by Joan Miller, Ph.D.

It’s common to feel bitter and resentful when you have been hurt by another person.  The emotional pain may last for years. You may be waiting for the other person to apologize to begin to repair the damage; but an apology may not happen.  Maybe you hope that some other event will correct the wrong that was done to you; but that rarely occurs.  It may seem like you’re being untrue to yourself if you forgive someone who hurt you so much.  It may therefore seem impossible to move on with your life and be happy.

Time frequently doesn’t “heal all wounds.”  Over time, you may intensify the resentment, becoming even more upset, cynical, or detached.  You might direct your bitterness onto other people who don’t deserve it.  As reasonable as it seems to feel hurt over the event, you may also notice how painful it is to continue to be mired in the misery without any relief in sight.  You might, therefore, feel victimized and hopeless.

Eventually, you might notice how toxic and damaging resentment has become. Your longing for relief may increase.  Although it’s much harder to heal if the other person doesn’t apologize, fortunately you can create a healing process without receiving an apology.  “Getting over it” definitely doesn’t mean that what had happened is all right.  Rather, as you re-contextualize the hurtful events, you can understand it and learn from it, let go of the toxic resentment, and refocus you attention on a more enlightened and enjoyable future.

To begin the process, refuse to minimize or blame yourself for other people’s inappropriate behavior, acknowledging that you were hurt by their behavior.  Realize that you didn’t deserve the disrespectful behavior; and that you can be more aware of an escalating hurtful event and learn how to be better protect yourself emotionally in the future.  At the same time, you can accept any part that you might have played in the creation of the hurtful experience, knowing that you did the best you knew at the time, and that you can learn how to make wiser choices in the future.  You can forgive yourself for not knowing how to have handled the situation better.   Replace your position of being a victim with that of being a survivor.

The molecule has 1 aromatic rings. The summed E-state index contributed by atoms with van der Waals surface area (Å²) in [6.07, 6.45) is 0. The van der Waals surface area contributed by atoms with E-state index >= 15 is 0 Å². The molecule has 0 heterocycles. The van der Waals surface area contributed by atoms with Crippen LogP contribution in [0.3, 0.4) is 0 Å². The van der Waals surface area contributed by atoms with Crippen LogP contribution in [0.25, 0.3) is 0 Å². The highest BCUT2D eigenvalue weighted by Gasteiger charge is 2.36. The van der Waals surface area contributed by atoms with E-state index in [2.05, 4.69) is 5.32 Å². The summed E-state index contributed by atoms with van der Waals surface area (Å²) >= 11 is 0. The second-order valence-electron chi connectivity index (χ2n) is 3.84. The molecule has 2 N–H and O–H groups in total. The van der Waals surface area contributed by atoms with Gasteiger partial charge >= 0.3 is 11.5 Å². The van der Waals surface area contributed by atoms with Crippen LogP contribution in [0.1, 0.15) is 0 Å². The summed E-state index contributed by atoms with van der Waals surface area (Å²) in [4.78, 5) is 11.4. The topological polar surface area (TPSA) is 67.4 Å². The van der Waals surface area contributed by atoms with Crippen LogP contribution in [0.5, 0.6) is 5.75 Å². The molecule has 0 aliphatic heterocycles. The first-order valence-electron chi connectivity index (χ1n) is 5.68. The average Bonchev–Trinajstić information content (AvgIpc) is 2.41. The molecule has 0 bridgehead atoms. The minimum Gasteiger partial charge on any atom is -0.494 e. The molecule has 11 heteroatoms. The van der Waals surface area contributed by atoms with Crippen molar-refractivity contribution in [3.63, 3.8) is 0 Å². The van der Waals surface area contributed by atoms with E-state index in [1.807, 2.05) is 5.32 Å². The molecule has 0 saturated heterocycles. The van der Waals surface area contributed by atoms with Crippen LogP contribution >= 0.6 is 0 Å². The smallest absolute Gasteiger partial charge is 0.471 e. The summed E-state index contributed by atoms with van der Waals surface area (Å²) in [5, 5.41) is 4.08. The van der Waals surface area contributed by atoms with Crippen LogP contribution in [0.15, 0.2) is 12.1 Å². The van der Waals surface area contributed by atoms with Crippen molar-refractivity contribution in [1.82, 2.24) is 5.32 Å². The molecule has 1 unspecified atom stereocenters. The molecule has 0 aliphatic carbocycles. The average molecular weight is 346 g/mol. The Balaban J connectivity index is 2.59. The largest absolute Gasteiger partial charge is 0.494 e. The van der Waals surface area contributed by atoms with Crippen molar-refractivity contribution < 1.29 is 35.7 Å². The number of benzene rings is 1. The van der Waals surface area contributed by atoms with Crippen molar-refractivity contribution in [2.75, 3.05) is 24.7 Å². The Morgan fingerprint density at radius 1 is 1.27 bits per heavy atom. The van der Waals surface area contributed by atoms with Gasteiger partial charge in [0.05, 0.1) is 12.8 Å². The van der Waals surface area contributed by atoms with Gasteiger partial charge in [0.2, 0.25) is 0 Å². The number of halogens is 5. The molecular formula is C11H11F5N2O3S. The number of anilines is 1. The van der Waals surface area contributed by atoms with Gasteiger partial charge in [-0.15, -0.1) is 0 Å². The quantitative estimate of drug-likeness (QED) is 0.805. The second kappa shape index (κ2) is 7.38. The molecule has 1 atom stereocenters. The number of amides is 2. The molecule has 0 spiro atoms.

The most difficult step is to recognize that hurtful people, ironically, act in the best way they can, given who they are and what experiences they have had in their lives. It’s helpful to realize that they probably would have acted differently had they had more constructive experiences in their lives, had they learned better coping strategies, and had they developed more wisdom and empathy.  You can begin to resign yourself to living in a world of flawed human beings who sometimes do hurtful things.  As you begin to make sense out of how hurtful experiences occur, you can learn to better prevent yourself in the future from being hurt or being hurtful.

By completing the healing process, you can experience the amazing gift to yourself of being able to forgive the other person for not being enlightened and wise, because they weren’t.  As you release your resentment, you’ll have more energy for joy and compassion.  If you’d like more information of the process and power of forgiveness you can read the book by Suzanne and Sidney Simon called Forgiveness: How to Make Peace With Your Past and Get On With Your Life.


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